Spain-splaining is a term a fellow Hispanist has come up with. I have been on the receiving end of the phenomenon quite a few times, so I know what this blogger is talking about.

Once, an acquaintance from Spain decided to prove to me that my Spanish could not possibly be as great as I thought it was.

“Let’s see if you know these very difficult words in Spanish,” he said and proceeded to list them.

The words he thought had to be impossibly complicated for me were: urbanización, existencialismo, colonización, internacionalización, and other similar words.

The poor guy was crushed when he discovered I knew what they meant. He was even more shocked to find out that these words sounded almost exactly the same in English, Russian, and French.


14 thoughts on “Spain-splaining

  1. Yes, those words are pathetically easy! A much better language assessment with the goal of stumping someone would consist of short words.

    Regarding your Spanish, do you still regularly come across and learn new words? Be it through reading, TV shows, talking, etc. Just wondering.


    1. Yes, I make efforts to learn new words. I usually write out sentences with new words that I encounter in my readings and then I go over them on a regular basis. I do that for both Spanish and English. You can never know too many words, I believe. And simply doing a word list doesn’t help. It’s important to know the context where the word can be used. This is why I write out entire sentences or paragraphs. I write them out by hand because this allows me to memorize them better.


  2. I realized once we got to higher-level spanish classes that it was much easier to learn the vocabulary because it was “complicated” words like these.
    Also, in Mexico once, I went on a tour of a glass factory with some other American students. Our guide gave the tour in English, but wanted to tell us that the process for making glass had been “clandestino” many years ago. She didn’t know the English word, so I easily supplied “secret.” It turned out that none of the other students knew that “clandestine” is a word in English too, although we mostly seem to apply it to our intelligence agencies.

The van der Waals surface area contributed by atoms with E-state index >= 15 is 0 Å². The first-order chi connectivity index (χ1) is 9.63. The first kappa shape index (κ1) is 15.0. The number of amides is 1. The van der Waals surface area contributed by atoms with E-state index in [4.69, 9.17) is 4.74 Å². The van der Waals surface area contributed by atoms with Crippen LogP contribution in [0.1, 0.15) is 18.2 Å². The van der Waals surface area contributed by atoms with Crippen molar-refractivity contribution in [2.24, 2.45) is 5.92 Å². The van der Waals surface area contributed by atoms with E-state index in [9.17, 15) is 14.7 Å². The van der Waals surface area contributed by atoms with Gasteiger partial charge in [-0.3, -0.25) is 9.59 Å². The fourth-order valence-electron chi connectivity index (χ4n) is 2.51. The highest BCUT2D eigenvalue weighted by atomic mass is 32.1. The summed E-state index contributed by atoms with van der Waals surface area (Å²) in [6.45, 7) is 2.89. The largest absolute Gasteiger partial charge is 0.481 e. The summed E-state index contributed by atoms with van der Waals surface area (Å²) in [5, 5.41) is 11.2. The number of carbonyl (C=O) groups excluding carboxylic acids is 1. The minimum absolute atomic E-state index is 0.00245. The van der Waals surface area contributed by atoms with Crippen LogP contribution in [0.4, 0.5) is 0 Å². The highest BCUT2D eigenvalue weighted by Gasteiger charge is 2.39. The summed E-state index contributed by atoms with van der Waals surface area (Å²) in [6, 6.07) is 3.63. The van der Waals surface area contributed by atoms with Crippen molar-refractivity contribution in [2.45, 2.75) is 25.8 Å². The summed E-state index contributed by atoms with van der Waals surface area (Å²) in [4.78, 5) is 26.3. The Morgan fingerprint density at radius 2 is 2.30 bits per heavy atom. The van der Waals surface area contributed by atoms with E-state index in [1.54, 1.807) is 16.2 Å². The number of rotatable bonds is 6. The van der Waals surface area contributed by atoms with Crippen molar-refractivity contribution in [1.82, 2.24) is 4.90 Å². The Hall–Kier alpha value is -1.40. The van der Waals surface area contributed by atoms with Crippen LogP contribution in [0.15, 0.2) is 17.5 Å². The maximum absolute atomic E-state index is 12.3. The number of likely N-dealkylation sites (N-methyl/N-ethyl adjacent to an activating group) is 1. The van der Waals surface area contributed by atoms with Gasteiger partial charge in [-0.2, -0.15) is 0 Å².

3. Could it be that some of these words have shades of meaning that are ever so slightly different from their obvious English cognates? I remember Pope Benedict XVI experienced some interfaith relations fallout due to something getting lost in translation from the French:

    As for the unfelicitous phrase “autoerotic spirituality” it turns out that the Cardinal’s views were written first in a French Catholic journal, and in French, the phrase “auto-erotisme” means “self-absorption,” or narcissism. Unfortunately, the English-language press heard it the term without benefit of translation and it came out sounding much more parochial than perhaps, it was intended.


    1. Yes, but we are Spanish professors. We know those shades of meaning as well as the obvious English cognates. For example, urbanización is a housing development, not “urbanization.”


    2. And explaining to language professors that cognates sometimes have different meanings is itself an example of this type of condescending “[ex]plaining.”


  4. HAHAHA OMG my Spanish is lousy and even I knew what those words meant. There are, if I recall, so many simpler words that trip people up, like the differences between “ser” and “estar.” But like most native speakers of anything he didn’t think of the simple things. People do the same thing with English, I’ll bet.


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